As usual, Packers-Giants counts for a lot
Nov 24, 2012 at 10:43a ET
The 37-20 playoff beatdown Eli Manning helped deliver on a cold mid-January afternoon at Lambeau Field continued another improbable postseason run for New York that concluded with Peyton's little brother hoisting the Lombardi Trophy for the second time in five years. Aaron Rodgers and the Packers, meanwhile, saw their hopes of repeating as Super Bowl champions disappear with a lackluster performance on their home field.
Ten months later, the rematch is set to take place at Metlife Stadium on Sunday night. It won't have the same win-or-the-season-is-over implications, but both teams need the victory.
At 6-4, the Giants are atop the weak NFC East, but a loss against Green Bay would put them just one game ahead of both the Washington Redskins and Dallas Cowboys. Winning that division is likely the only way any of those three teams will get into the playoffs.
The Packers, 7-3 and on a five-game winning streak, are tied with the Chicago Bears for the NFC North lead. After a week filled with film study that included footage of their last meeting with the Giants, Green Bay's players certainly won't lack motivation.
"It would be nice to beat them in the postseason, but maybe if we get them this week we can potentially set up down the road maybe another shot at home," Rodgers said this week. "They're a good team, a really good team with great coaching and a lot of really good players."
For Green Bay to gets its sixth consecutive win, coach Mike McCarthy and defensive coordinator Dom Capers will have to find a way to stop New York's offense without Pro Bowl outside linebacker Clay Matthews (hamstring) and future Hall of Fame defensive back Charles Woodson (collarbone). Last weekend in a win over the Detroit Lions, several role players performed very well in the absence of Matthews and Woodson.
"Last week at this time, I said we had to play really good team defense," Capers said. "The guys stepped up and did. These guys understand that, when you get your opportunity, that's when you make a statement for yourself. Last week, we ended up with five sacks and four takeaways, and we'll take that every week.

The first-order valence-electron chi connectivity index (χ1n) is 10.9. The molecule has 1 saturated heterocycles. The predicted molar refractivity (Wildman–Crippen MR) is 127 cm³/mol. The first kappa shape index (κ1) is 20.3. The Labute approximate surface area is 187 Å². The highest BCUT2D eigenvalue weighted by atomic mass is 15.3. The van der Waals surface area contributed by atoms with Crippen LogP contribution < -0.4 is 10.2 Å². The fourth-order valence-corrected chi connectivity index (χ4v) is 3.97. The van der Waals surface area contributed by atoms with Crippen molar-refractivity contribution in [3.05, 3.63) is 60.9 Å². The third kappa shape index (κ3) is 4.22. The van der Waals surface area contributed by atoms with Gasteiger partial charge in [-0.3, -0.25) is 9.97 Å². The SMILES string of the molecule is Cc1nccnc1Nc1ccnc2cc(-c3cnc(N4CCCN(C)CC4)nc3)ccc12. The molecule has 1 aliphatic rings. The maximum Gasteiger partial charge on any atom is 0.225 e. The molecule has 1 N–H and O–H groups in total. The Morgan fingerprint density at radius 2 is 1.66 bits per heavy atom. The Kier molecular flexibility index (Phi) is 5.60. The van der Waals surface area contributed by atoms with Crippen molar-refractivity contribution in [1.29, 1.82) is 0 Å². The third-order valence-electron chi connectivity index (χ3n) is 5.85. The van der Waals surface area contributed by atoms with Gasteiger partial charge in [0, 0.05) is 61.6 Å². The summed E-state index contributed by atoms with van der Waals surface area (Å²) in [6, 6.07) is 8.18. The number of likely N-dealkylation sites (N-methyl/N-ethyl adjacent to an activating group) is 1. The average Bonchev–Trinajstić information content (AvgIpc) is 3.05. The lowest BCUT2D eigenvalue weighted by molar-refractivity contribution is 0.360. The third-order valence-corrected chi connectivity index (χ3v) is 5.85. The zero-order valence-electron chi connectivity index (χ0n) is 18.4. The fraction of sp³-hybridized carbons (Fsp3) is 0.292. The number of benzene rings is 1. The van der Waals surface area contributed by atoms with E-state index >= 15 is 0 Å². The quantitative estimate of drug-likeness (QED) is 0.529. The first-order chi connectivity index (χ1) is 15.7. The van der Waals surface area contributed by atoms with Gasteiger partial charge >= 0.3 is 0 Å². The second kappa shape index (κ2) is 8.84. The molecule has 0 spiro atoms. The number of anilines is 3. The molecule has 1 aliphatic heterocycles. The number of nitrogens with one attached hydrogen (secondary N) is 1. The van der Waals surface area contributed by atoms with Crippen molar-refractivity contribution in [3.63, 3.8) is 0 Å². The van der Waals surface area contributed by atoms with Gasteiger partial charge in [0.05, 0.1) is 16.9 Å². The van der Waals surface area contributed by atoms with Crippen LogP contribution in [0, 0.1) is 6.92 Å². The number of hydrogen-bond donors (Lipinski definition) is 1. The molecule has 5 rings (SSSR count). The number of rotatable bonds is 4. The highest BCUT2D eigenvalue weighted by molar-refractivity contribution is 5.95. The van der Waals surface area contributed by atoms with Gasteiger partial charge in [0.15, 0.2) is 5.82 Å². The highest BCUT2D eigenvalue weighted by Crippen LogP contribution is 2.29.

"We've got to play a good team defensive game and understand what the Giants do well."
New York is ranked ninth in passing yards and eighth in scoring, but the Packers may be getting the Giants at the right time. Manning hasn't thrown a touchdown pass in the last three games, two of which were losses.
"From Thanksgiving on, you've got to get it right and capitalize on that if you're going to have a chance to do anything," coach Tom Coughlin said this week. "Without a doubt, that is a truism."
Coughlin's Giants teams have had a knack for getting hot at the right point of the season, but this year has been trending in the wrong direction for the defending champs. In the first five games this season, the Giants' offense had two games with 41 points, as well as one with 36 points. One of those included a 510-yard passing game for Manning. But over the last three games, Manning had just 532 passing yards combined.
New York's defense has been good this season, ranking second in the NFL in interceptions, third in forced fumbles and 12th in points allowed. But Green Bay has the second-fewest giveaways in the league, with just nine through10 games.
In order for the Giants to continue their defensive success, their pass rush, led by Jason Pierre-Paul with 6.5 sacks this season, will have to consistently get pressure on Rodgers.
"With (Pierre-Paul's) athleticism, he's long, he's very rangy, and he chases things back from the back side and he'll make plays from the front side," Packers left tackle Marshall Newhouse said. "He does a lot of things, and he does a lot of things well. We know that about him. He's proven it over and over again in his short career.
"A guy like that, you just have to keep an eye on him, stay within our scheme. We're not really going to do a whole lot different, but we're going to be aware of him."
Green Bay's offense may be getting an unexpected addition this week, as two-time Pro Bowl wide receiver Greg Jennings is listed as questionable. Jennings had abdominal surgery just three weeks ago and hasn't played since Week 4. But after a full week of practice, including one in full pads, Jennings could return for this game.
Regardless of Jennings' status, the Packers have an opportunity to gain a small amount of revenge on the team that ended their season in stunning fashion last year. This is also the third time Green Bay and New York have matched up in the past calendar year, which creates a division-rivalry-type atmosphere.
Over the past five seasons, the Giants and Packers have accounted for three Super Bowl titles. So, with the 2012 regular season now two-thirds completed, this game could go a long way in determining if either of these teams can continue the late-season dominance that has propelled them in recent years.
"It's an excellent challenge," McCarthy said. "It's always a tough game, and it's one we're looking forward to playing in."
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